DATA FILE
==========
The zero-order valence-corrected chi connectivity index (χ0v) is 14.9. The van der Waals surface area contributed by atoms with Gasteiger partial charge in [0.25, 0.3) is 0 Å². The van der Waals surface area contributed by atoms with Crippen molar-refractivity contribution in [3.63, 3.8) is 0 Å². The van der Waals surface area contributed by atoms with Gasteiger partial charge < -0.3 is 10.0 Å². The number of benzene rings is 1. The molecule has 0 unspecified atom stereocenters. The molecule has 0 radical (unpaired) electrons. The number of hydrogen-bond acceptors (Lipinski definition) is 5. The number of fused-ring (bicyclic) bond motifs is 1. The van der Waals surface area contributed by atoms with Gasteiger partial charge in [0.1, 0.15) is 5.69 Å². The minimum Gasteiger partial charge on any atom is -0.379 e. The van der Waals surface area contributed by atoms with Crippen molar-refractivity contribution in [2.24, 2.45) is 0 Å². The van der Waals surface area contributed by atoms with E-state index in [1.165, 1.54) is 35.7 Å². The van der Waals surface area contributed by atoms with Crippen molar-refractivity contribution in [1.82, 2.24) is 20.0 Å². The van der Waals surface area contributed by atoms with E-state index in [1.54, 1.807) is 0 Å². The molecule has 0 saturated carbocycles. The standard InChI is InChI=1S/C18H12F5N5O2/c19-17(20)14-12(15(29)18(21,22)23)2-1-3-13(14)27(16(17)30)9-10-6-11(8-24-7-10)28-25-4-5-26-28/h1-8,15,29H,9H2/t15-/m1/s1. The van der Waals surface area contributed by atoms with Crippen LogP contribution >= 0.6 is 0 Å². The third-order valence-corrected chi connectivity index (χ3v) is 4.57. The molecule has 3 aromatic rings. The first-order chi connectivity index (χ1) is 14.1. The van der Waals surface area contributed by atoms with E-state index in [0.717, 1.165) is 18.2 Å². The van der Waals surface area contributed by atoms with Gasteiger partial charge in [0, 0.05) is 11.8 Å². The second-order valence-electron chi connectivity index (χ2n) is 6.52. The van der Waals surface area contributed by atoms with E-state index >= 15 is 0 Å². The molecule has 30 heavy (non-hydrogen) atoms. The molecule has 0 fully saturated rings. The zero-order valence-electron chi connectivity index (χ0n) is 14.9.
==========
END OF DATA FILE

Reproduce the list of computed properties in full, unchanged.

The zero-order valence-corrected chi connectivity index (χ0v) is 14.9. The van der Waals surface area contributed by atoms with Gasteiger partial charge in [0.25, 0.3) is 0 Å². The van der Waals surface area contributed by atoms with Crippen molar-refractivity contribution in [3.63, 3.8) is 0 Å². The van der Waals surface area contributed by atoms with Gasteiger partial charge < -0.3 is 10.0 Å². The number of benzene rings is 1. The molecule has 0 unspecified atom stereocenters. The molecule has 0 radical (unpaired) electrons. The number of hydrogen-bond acceptors (Lipinski definition) is 5. The number of fused-ring (bicyclic) bond motifs is 1. The van der Waals surface area contributed by atoms with Gasteiger partial charge in [0.1, 0.15) is 5.69 Å². The minimum Gasteiger partial charge on any atom is -0.379 e. The van der Waals surface area contributed by atoms with Crippen molar-refractivity contribution in [2.24, 2.45) is 0 Å². The van der Waals surface area contributed by atoms with E-state index in [1.165, 1.54) is 35.7 Å². The van der Waals surface area contributed by atoms with Crippen molar-refractivity contribution in [1.82, 2.24) is 20.0 Å². The van der Waals surface area contributed by atoms with E-state index in [1.54, 1.807) is 0 Å². The molecule has 0 saturated carbocycles. The standard InChI is InChI=1S/C18H12F5N5O2/c19-17(20)14-12(15(29)18(21,22)23)2-1-3-13(14)27(16(17)30)9-10-6-11(8-24-7-10)28-25-4-5-26-28/h1-8,15,29H,9H2/t15-/m1/s1. The van der Waals surface area contributed by atoms with Crippen LogP contribution >= 0.6 is 0 Å². The third-order valence-corrected chi connectivity index (χ3v) is 4.57. The molecule has 3 aromatic rings. The first-order chi connectivity index (χ1) is 14.1. The van der Waals surface area contributed by atoms with E-state index in [0.717, 1.165) is 18.2 Å². The van der Waals surface area contributed by atoms with Gasteiger partial charge in [0, 0.05) is 11.8 Å². The second-order valence-electron chi connectivity index (χ2n) is 6.52. The van der Waals surface area contributed by atoms with E-state index >= 15 is 0 Å². The molecule has 30 heavy (non-hydrogen) atoms. The molecule has 0 fully saturated rings. The zero-order valence-electron chi connectivity index (χ0n) is 14.9.